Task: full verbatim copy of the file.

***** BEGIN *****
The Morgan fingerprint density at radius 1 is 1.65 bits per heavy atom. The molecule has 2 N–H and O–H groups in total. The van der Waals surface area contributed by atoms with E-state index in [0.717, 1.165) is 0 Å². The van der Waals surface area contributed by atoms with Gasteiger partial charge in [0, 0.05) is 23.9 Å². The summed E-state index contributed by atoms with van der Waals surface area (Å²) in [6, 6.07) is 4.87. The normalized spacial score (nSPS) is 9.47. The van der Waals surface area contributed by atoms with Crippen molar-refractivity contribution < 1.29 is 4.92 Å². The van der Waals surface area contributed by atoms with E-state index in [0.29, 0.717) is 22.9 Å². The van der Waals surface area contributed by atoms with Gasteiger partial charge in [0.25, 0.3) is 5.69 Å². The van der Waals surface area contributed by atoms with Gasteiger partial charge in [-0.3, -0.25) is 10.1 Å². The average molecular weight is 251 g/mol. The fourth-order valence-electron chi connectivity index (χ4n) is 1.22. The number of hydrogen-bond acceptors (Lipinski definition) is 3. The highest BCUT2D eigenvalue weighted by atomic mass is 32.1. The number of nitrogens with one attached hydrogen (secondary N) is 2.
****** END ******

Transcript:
The Morgan fingerprint density at radius 1 is 1.65 bits per heavy atom. The molecule has 2 N–H and O–H groups in total. The van der Waals surface area contributed by atoms with E-state index in [0.717, 1.165) is 0 Å². The van der Waals surface area contributed by atoms with Gasteiger partial charge in [0, 0.05) is 23.9 Å². The summed E-state index contributed by atoms with van der Waals surface area (Å²) in [6, 6.07) is 4.87. The normalized spacial score (nSPS) is 9.47. The van der Waals surface area contributed by atoms with Crippen molar-refractivity contribution < 1.29 is 4.92 Å². The van der Waals surface area contributed by atoms with E-state index in [0.29, 0.717) is 22.9 Å². The van der Waals surface area contributed by atoms with Gasteiger partial charge in [0.25, 0.3) is 5.69 Å². The van der Waals surface area contributed by atoms with Gasteiger partial charge in [-0.3, -0.25) is 10.1 Å². The average molecular weight is 251 g/mol. The fourth-order valence-electron chi connectivity index (χ4n) is 1.22. The number of hydrogen-bond acceptors (Lipinski definition) is 3. The highest BCUT2D eigenvalue weighted by atomic mass is 32.1. The number of nitrogens with one attached hydrogen (secondary N) is 2.